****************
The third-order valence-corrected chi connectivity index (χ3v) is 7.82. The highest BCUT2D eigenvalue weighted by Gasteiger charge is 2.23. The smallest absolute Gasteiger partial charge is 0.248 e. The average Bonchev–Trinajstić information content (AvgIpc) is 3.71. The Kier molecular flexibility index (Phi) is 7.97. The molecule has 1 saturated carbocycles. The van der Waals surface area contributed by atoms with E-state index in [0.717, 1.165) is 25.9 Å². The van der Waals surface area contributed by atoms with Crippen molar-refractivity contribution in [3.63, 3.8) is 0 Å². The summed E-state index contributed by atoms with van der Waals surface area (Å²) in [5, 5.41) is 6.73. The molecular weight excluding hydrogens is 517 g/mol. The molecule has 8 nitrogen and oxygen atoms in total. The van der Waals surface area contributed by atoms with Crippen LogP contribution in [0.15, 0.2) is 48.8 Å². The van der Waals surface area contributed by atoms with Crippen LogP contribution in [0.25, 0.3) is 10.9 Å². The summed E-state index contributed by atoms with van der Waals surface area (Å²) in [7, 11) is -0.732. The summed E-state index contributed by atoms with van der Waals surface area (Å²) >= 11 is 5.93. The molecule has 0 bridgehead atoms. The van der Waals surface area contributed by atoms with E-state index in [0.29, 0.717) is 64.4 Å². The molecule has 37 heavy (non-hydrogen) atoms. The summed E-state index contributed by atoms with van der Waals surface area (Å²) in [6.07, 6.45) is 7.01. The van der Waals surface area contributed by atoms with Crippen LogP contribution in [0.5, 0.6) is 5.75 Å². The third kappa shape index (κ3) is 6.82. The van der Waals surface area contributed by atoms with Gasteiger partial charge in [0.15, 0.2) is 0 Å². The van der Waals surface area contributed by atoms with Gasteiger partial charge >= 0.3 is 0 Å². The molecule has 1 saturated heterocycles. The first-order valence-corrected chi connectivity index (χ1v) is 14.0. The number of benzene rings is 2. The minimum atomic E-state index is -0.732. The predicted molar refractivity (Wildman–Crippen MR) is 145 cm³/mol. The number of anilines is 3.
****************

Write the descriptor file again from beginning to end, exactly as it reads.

The third-order valence-corrected chi connectivity index (χ3v) is 7.82. The highest BCUT2D eigenvalue weighted by Gasteiger charge is 2.23. The smallest absolute Gasteiger partial charge is 0.248 e. The average Bonchev–Trinajstić information content (AvgIpc) is 3.71. The Kier molecular flexibility index (Phi) is 7.97. The molecule has 1 saturated carbocycles. The van der Waals surface area contributed by atoms with E-state index in [0.717, 1.165) is 25.9 Å². The van der Waals surface area contributed by atoms with Crippen molar-refractivity contribution in [3.63, 3.8) is 0 Å². The summed E-state index contributed by atoms with van der Waals surface area (Å²) in [5, 5.41) is 6.73. The molecular weight excluding hydrogens is 517 g/mol. The molecule has 8 nitrogen and oxygen atoms in total. The van der Waals surface area contributed by atoms with Crippen LogP contribution in [0.15, 0.2) is 48.8 Å². The van der Waals surface area contributed by atoms with Crippen LogP contribution in [0.25, 0.3) is 10.9 Å². The summed E-state index contributed by atoms with van der Waals surface area (Å²) in [7, 11) is -0.732. The summed E-state index contributed by atoms with van der Waals surface area (Å²) >= 11 is 5.93. The molecule has 0 bridgehead atoms. The van der Waals surface area contributed by atoms with E-state index in [0.29, 0.717) is 64.4 Å². The molecule has 37 heavy (non-hydrogen) atoms. The summed E-state index contributed by atoms with van der Waals surface area (Å²) in [6.07, 6.45) is 7.01. The van der Waals surface area contributed by atoms with Crippen LogP contribution in [0.5, 0.6) is 5.75 Å². The third kappa shape index (κ3) is 6.82. The van der Waals surface area contributed by atoms with Gasteiger partial charge in [0.15, 0.2) is 0 Å². The van der Waals surface area contributed by atoms with Gasteiger partial charge >= 0.3 is 0 Å². The molecule has 1 saturated heterocycles. The first-order valence-corrected chi connectivity index (χ1v) is 14.0. The number of benzene rings is 2. The minimum atomic E-state index is -0.732. The predicted molar refractivity (Wildman–Crippen MR) is 145 cm³/mol. The number of anilines is 3.